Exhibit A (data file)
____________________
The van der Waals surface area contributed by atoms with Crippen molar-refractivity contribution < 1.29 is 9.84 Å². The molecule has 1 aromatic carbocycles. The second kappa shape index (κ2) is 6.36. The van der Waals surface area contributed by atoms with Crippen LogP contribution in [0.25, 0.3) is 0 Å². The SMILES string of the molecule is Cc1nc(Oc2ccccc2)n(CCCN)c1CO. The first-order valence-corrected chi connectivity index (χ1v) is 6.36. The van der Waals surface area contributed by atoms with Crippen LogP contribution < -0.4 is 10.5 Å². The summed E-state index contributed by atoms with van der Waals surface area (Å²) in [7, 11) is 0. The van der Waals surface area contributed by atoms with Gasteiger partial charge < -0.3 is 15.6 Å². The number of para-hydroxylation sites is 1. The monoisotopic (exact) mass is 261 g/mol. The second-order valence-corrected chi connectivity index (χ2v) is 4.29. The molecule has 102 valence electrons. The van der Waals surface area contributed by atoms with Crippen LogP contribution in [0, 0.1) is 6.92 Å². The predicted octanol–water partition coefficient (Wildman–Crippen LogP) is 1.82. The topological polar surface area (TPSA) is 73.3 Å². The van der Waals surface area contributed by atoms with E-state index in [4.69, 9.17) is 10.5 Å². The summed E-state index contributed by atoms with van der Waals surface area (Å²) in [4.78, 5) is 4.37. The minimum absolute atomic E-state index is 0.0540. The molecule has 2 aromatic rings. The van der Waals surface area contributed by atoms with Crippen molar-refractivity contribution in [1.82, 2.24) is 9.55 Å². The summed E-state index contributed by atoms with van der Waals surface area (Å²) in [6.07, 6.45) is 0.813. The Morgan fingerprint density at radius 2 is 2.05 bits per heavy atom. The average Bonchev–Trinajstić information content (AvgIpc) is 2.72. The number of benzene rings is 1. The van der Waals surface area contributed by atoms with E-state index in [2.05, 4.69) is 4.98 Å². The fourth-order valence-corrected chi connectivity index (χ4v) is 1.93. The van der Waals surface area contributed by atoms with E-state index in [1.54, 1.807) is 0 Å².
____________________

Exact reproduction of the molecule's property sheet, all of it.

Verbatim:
The van der Waals surface area contributed by atoms with Crippen molar-refractivity contribution < 1.29 is 9.84 Å². The molecule has 1 aromatic carbocycles. The second kappa shape index (κ2) is 6.36. The van der Waals surface area contributed by atoms with Crippen LogP contribution in [0.25, 0.3) is 0 Å². The SMILES string of the molecule is Cc1nc(Oc2ccccc2)n(CCCN)c1CO. The first-order valence-corrected chi connectivity index (χ1v) is 6.36. The van der Waals surface area contributed by atoms with Crippen LogP contribution < -0.4 is 10.5 Å². The summed E-state index contributed by atoms with van der Waals surface area (Å²) in [7, 11) is 0. The van der Waals surface area contributed by atoms with Gasteiger partial charge < -0.3 is 15.6 Å². The number of para-hydroxylation sites is 1. The monoisotopic (exact) mass is 261 g/mol. The second-order valence-corrected chi connectivity index (χ2v) is 4.29. The molecule has 102 valence electrons. The van der Waals surface area contributed by atoms with Crippen LogP contribution in [0, 0.1) is 6.92 Å². The predicted octanol–water partition coefficient (Wildman–Crippen LogP) is 1.82. The topological polar surface area (TPSA) is 73.3 Å². The van der Waals surface area contributed by atoms with E-state index in [4.69, 9.17) is 10.5 Å². The summed E-state index contributed by atoms with van der Waals surface area (Å²) in [4.78, 5) is 4.37. The minimum absolute atomic E-state index is 0.0540. The molecule has 2 aromatic rings. The van der Waals surface area contributed by atoms with Crippen molar-refractivity contribution in [1.82, 2.24) is 9.55 Å². The summed E-state index contributed by atoms with van der Waals surface area (Å²) in [6.07, 6.45) is 0.813. The Morgan fingerprint density at radius 2 is 2.05 bits per heavy atom. The average Bonchev–Trinajstić information content (AvgIpc) is 2.72. The number of benzene rings is 1. The van der Waals surface area contributed by atoms with E-state index in [2.05, 4.69) is 4.98 Å². The fourth-order valence-corrected chi connectivity index (χ4v) is 1.93. The van der Waals surface area contributed by atoms with E-state index in [1.54, 1.807) is 0 Å².